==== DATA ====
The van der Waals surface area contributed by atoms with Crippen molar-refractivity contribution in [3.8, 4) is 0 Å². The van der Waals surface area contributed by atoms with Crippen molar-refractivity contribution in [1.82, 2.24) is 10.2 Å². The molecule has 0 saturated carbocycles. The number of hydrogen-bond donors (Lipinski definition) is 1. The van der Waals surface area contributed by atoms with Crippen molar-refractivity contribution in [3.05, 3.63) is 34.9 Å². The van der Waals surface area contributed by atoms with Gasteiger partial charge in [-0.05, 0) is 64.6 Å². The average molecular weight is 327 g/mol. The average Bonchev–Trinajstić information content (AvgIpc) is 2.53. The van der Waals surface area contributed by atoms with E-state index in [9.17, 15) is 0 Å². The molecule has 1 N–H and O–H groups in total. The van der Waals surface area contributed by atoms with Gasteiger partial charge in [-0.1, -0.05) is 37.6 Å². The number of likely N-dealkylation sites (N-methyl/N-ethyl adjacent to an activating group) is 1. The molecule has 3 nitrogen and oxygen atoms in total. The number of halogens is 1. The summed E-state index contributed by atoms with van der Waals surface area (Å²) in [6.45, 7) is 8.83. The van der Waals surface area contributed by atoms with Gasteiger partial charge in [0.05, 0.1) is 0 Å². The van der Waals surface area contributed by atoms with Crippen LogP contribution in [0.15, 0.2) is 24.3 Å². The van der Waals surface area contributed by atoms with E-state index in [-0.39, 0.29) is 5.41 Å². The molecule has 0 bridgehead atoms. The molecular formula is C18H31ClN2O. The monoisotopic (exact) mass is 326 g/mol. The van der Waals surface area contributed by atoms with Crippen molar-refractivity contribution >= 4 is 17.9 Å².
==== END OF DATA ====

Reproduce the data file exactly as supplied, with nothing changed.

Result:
The van der Waals surface area contributed by atoms with Crippen molar-refractivity contribution in [3.8, 4) is 0 Å². The van der Waals surface area contributed by atoms with Crippen molar-refractivity contribution in [1.82, 2.24) is 10.2 Å². The molecule has 0 saturated carbocycles. The number of hydrogen-bond donors (Lipinski definition) is 1. The van der Waals surface area contributed by atoms with Crippen molar-refractivity contribution in [3.05, 3.63) is 34.9 Å². The van der Waals surface area contributed by atoms with Gasteiger partial charge in [-0.05, 0) is 64.6 Å². The average molecular weight is 327 g/mol. The average Bonchev–Trinajstić information content (AvgIpc) is 2.53. The van der Waals surface area contributed by atoms with E-state index in [9.17, 15) is 0 Å². The molecule has 1 N–H and O–H groups in total. The van der Waals surface area contributed by atoms with Gasteiger partial charge in [-0.1, -0.05) is 37.6 Å². The number of likely N-dealkylation sites (N-methyl/N-ethyl adjacent to an activating group) is 1. The molecule has 3 nitrogen and oxygen atoms in total. The number of halogens is 1. The summed E-state index contributed by atoms with van der Waals surface area (Å²) in [6.45, 7) is 8.83. The van der Waals surface area contributed by atoms with Gasteiger partial charge in [0.05, 0.1) is 0 Å². The van der Waals surface area contributed by atoms with Crippen LogP contribution in [0.15, 0.2) is 24.3 Å². The van der Waals surface area contributed by atoms with E-state index in [-0.39, 0.29) is 5.41 Å². The molecule has 0 bridgehead atoms. The molecular formula is C18H31ClN2O. The monoisotopic (exact) mass is 326 g/mol. The van der Waals surface area contributed by atoms with Crippen molar-refractivity contribution >= 4 is 17.9 Å².